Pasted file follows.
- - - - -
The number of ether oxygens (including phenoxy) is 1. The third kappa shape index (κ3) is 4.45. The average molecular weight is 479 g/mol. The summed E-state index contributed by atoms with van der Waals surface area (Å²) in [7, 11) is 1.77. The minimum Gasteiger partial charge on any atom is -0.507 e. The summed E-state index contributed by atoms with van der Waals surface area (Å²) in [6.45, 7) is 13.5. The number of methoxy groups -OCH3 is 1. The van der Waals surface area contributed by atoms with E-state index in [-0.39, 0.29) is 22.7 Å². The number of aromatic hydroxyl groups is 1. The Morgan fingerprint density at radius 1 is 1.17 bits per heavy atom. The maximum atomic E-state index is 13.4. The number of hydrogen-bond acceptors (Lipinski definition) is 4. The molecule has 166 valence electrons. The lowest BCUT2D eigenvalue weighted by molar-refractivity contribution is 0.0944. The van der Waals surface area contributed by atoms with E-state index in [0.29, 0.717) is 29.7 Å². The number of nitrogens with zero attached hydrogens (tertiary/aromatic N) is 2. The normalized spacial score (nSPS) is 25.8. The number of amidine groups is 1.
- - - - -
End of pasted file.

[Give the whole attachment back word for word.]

The number of ether oxygens (including phenoxy) is 1. The third kappa shape index (κ3) is 4.45. The average molecular weight is 479 g/mol. The summed E-state index contributed by atoms with van der Waals surface area (Å²) in [7, 11) is 1.77. The minimum Gasteiger partial charge on any atom is -0.507 e. The summed E-state index contributed by atoms with van der Waals surface area (Å²) in [6.45, 7) is 13.5. The number of methoxy groups -OCH3 is 1. The van der Waals surface area contributed by atoms with E-state index in [-0.39, 0.29) is 22.7 Å². The number of aromatic hydroxyl groups is 1. The Morgan fingerprint density at radius 1 is 1.17 bits per heavy atom. The maximum atomic E-state index is 13.4. The number of hydrogen-bond acceptors (Lipinski definition) is 4. The molecule has 166 valence electrons. The lowest BCUT2D eigenvalue weighted by molar-refractivity contribution is 0.0944. The van der Waals surface area contributed by atoms with E-state index in [0.29, 0.717) is 29.7 Å². The number of nitrogens with zero attached hydrogens (tertiary/aromatic N) is 2. The normalized spacial score (nSPS) is 25.8. The number of amidine groups is 1.